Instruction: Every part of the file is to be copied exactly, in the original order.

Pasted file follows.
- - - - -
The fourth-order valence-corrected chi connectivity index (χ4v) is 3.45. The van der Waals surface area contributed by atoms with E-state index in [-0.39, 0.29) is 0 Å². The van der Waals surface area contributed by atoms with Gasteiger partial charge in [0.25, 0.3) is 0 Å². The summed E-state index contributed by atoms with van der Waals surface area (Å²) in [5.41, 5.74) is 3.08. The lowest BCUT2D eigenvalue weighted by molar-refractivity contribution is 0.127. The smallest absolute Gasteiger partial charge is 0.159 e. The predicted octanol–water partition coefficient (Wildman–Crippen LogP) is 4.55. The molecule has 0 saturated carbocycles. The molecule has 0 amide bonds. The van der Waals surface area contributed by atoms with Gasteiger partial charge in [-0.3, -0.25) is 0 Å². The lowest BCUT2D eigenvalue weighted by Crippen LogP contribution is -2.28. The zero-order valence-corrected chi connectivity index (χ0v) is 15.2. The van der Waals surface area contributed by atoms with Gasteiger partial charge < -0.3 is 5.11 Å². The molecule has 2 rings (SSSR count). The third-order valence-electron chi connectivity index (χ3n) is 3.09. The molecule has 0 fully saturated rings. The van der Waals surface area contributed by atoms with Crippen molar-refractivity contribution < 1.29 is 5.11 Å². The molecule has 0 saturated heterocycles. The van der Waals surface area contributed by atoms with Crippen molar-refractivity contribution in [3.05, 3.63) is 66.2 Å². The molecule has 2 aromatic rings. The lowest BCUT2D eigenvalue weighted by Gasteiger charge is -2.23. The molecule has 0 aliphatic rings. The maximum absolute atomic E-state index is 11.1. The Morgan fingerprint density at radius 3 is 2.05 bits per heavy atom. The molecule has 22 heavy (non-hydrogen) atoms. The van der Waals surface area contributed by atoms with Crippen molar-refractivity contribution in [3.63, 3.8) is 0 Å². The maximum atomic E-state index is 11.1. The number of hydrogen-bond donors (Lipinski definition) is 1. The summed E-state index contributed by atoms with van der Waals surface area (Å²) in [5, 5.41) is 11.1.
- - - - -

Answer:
The fourth-order valence-corrected chi connectivity index (χ4v) is 3.45. The van der Waals surface area contributed by atoms with E-state index in [-0.39, 0.29) is 0 Å². The van der Waals surface area contributed by atoms with Gasteiger partial charge in [0.25, 0.3) is 0 Å². The summed E-state index contributed by atoms with van der Waals surface area (Å²) in [5.41, 5.74) is 3.08. The lowest BCUT2D eigenvalue weighted by molar-refractivity contribution is 0.127. The smallest absolute Gasteiger partial charge is 0.159 e. The predicted octanol–water partition coefficient (Wildman–Crippen LogP) is 4.55. The molecule has 0 saturated carbocycles. The molecule has 0 amide bonds. The van der Waals surface area contributed by atoms with Gasteiger partial charge in [-0.3, -0.25) is 0 Å². The lowest BCUT2D eigenvalue weighted by Crippen LogP contribution is -2.28. The zero-order valence-corrected chi connectivity index (χ0v) is 15.2. The van der Waals surface area contributed by atoms with Gasteiger partial charge < -0.3 is 5.11 Å². The molecule has 2 rings (SSSR count). The third-order valence-electron chi connectivity index (χ3n) is 3.09. The molecule has 0 fully saturated rings. The van der Waals surface area contributed by atoms with Crippen molar-refractivity contribution < 1.29 is 5.11 Å². The molecule has 0 saturated heterocycles. The van der Waals surface area contributed by atoms with Crippen molar-refractivity contribution in [3.05, 3.63) is 66.2 Å². The molecule has 2 aromatic rings. The lowest BCUT2D eigenvalue weighted by Gasteiger charge is -2.23. The molecule has 0 aliphatic rings. The maximum absolute atomic E-state index is 11.1. The Morgan fingerprint density at radius 3 is 2.05 bits per heavy atom. The molecule has 22 heavy (non-hydrogen) atoms. The van der Waals surface area contributed by atoms with Crippen molar-refractivity contribution in [3.63, 3.8) is 0 Å². The maximum atomic E-state index is 11.1. The number of hydrogen-bond donors (Lipinski definition) is 1. The summed E-state index contributed by atoms with van der Waals surface area (Å²) in [5, 5.41) is 11.1.